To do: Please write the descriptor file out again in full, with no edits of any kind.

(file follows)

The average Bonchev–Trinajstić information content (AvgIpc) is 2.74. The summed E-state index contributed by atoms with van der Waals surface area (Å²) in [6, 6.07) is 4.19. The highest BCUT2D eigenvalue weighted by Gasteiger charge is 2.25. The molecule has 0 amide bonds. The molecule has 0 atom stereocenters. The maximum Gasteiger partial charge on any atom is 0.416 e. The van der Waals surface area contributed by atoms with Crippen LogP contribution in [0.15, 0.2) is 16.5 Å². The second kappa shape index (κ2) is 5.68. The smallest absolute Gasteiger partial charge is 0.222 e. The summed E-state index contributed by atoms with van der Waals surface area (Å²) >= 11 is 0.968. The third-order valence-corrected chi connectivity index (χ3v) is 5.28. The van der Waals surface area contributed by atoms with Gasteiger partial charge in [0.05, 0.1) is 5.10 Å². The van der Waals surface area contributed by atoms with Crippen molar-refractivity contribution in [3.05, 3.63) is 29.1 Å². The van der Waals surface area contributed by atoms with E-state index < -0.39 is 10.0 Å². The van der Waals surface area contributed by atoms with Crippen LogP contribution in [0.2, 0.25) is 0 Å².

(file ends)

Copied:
The average Bonchev–Trinajstić information content (AvgIpc) is 2.74. The summed E-state index contributed by atoms with van der Waals surface area (Å²) in [6, 6.07) is 4.19. The highest BCUT2D eigenvalue weighted by Gasteiger charge is 2.25. The molecule has 0 amide bonds. The molecule has 0 atom stereocenters. The maximum Gasteiger partial charge on any atom is 0.416 e. The van der Waals surface area contributed by atoms with Crippen LogP contribution in [0.15, 0.2) is 16.5 Å². The second kappa shape index (κ2) is 5.68. The smallest absolute Gasteiger partial charge is 0.222 e. The summed E-state index contributed by atoms with van der Waals surface area (Å²) >= 11 is 0.968. The third-order valence-corrected chi connectivity index (χ3v) is 5.28. The van der Waals surface area contributed by atoms with Gasteiger partial charge in [0.05, 0.1) is 5.10 Å². The van der Waals surface area contributed by atoms with Crippen molar-refractivity contribution in [3.05, 3.63) is 29.1 Å². The van der Waals surface area contributed by atoms with E-state index < -0.39 is 10.0 Å². The van der Waals surface area contributed by atoms with Crippen LogP contribution in [0.2, 0.25) is 0 Å².